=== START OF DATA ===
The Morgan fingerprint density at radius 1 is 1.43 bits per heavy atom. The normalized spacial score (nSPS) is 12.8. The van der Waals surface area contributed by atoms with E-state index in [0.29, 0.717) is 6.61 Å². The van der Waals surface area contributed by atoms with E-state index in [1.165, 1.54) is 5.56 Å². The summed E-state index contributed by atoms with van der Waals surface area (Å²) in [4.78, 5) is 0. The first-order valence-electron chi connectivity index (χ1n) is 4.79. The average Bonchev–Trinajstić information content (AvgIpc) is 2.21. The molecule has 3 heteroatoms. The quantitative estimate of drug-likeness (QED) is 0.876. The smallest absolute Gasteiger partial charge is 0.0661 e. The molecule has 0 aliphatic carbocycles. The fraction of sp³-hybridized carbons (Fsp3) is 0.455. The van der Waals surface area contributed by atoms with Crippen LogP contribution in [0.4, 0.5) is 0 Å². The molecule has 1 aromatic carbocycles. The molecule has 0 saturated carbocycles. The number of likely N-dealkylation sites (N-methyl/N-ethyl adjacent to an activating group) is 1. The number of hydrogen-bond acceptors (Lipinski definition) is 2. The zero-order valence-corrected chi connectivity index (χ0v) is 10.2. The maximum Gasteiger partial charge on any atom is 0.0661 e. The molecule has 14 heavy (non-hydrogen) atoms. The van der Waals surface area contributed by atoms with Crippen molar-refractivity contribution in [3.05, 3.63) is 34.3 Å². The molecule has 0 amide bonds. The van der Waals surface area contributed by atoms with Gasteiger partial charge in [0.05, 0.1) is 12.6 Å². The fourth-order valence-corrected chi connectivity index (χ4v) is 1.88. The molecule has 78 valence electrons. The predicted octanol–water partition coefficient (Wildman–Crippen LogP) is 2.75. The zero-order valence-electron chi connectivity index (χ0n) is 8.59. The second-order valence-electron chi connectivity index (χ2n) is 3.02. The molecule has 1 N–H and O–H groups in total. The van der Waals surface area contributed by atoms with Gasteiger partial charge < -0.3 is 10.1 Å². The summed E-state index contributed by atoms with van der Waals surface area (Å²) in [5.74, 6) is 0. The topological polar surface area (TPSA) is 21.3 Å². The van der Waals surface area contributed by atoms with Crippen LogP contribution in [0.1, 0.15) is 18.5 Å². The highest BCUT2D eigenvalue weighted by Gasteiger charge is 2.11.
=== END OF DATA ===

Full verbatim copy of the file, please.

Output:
The Morgan fingerprint density at radius 1 is 1.43 bits per heavy atom. The normalized spacial score (nSPS) is 12.8. The van der Waals surface area contributed by atoms with E-state index in [0.29, 0.717) is 6.61 Å². The van der Waals surface area contributed by atoms with E-state index in [1.165, 1.54) is 5.56 Å². The summed E-state index contributed by atoms with van der Waals surface area (Å²) in [4.78, 5) is 0. The first-order valence-electron chi connectivity index (χ1n) is 4.79. The average Bonchev–Trinajstić information content (AvgIpc) is 2.21. The molecule has 3 heteroatoms. The quantitative estimate of drug-likeness (QED) is 0.876. The smallest absolute Gasteiger partial charge is 0.0661 e. The molecule has 0 aliphatic carbocycles. The fraction of sp³-hybridized carbons (Fsp3) is 0.455. The van der Waals surface area contributed by atoms with Crippen LogP contribution in [0.4, 0.5) is 0 Å². The molecule has 1 aromatic carbocycles. The molecule has 0 saturated carbocycles. The number of likely N-dealkylation sites (N-methyl/N-ethyl adjacent to an activating group) is 1. The number of hydrogen-bond acceptors (Lipinski definition) is 2. The zero-order valence-corrected chi connectivity index (χ0v) is 10.2. The maximum Gasteiger partial charge on any atom is 0.0661 e. The molecule has 14 heavy (non-hydrogen) atoms. The van der Waals surface area contributed by atoms with Crippen molar-refractivity contribution in [3.05, 3.63) is 34.3 Å². The molecule has 0 amide bonds. The van der Waals surface area contributed by atoms with Gasteiger partial charge in [0.05, 0.1) is 12.6 Å². The fourth-order valence-corrected chi connectivity index (χ4v) is 1.88. The molecule has 78 valence electrons. The predicted octanol–water partition coefficient (Wildman–Crippen LogP) is 2.75. The zero-order valence-electron chi connectivity index (χ0n) is 8.59. The second-order valence-electron chi connectivity index (χ2n) is 3.02. The molecule has 1 N–H and O–H groups in total. The van der Waals surface area contributed by atoms with Gasteiger partial charge < -0.3 is 10.1 Å². The summed E-state index contributed by atoms with van der Waals surface area (Å²) in [5.74, 6) is 0. The topological polar surface area (TPSA) is 21.3 Å². The van der Waals surface area contributed by atoms with Crippen LogP contribution in [0.1, 0.15) is 18.5 Å². The highest BCUT2D eigenvalue weighted by Gasteiger charge is 2.11.